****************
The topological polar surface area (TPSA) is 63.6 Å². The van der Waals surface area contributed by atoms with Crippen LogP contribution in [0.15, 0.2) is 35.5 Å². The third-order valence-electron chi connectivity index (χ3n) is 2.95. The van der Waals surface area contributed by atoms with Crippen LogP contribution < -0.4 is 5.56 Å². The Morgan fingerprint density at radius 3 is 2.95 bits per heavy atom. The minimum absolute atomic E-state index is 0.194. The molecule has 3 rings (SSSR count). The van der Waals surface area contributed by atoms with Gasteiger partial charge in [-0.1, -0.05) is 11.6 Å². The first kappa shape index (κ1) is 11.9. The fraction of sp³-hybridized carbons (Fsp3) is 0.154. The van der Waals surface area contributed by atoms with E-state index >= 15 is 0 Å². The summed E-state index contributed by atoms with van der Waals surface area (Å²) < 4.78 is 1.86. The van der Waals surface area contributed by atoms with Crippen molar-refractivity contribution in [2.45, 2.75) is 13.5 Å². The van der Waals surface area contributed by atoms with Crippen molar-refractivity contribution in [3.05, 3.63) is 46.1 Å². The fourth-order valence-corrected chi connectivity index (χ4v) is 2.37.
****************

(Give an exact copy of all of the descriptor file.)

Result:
The topological polar surface area (TPSA) is 63.6 Å². The van der Waals surface area contributed by atoms with Crippen LogP contribution in [0.15, 0.2) is 35.5 Å². The third-order valence-electron chi connectivity index (χ3n) is 2.95. The van der Waals surface area contributed by atoms with Crippen LogP contribution < -0.4 is 5.56 Å². The Morgan fingerprint density at radius 3 is 2.95 bits per heavy atom. The minimum absolute atomic E-state index is 0.194. The molecule has 3 rings (SSSR count). The van der Waals surface area contributed by atoms with Gasteiger partial charge in [-0.1, -0.05) is 11.6 Å². The first kappa shape index (κ1) is 11.9. The fraction of sp³-hybridized carbons (Fsp3) is 0.154. The van der Waals surface area contributed by atoms with E-state index >= 15 is 0 Å². The summed E-state index contributed by atoms with van der Waals surface area (Å²) < 4.78 is 1.86. The van der Waals surface area contributed by atoms with Crippen molar-refractivity contribution in [2.45, 2.75) is 13.5 Å². The van der Waals surface area contributed by atoms with Crippen molar-refractivity contribution in [3.05, 3.63) is 46.1 Å². The fourth-order valence-corrected chi connectivity index (χ4v) is 2.37.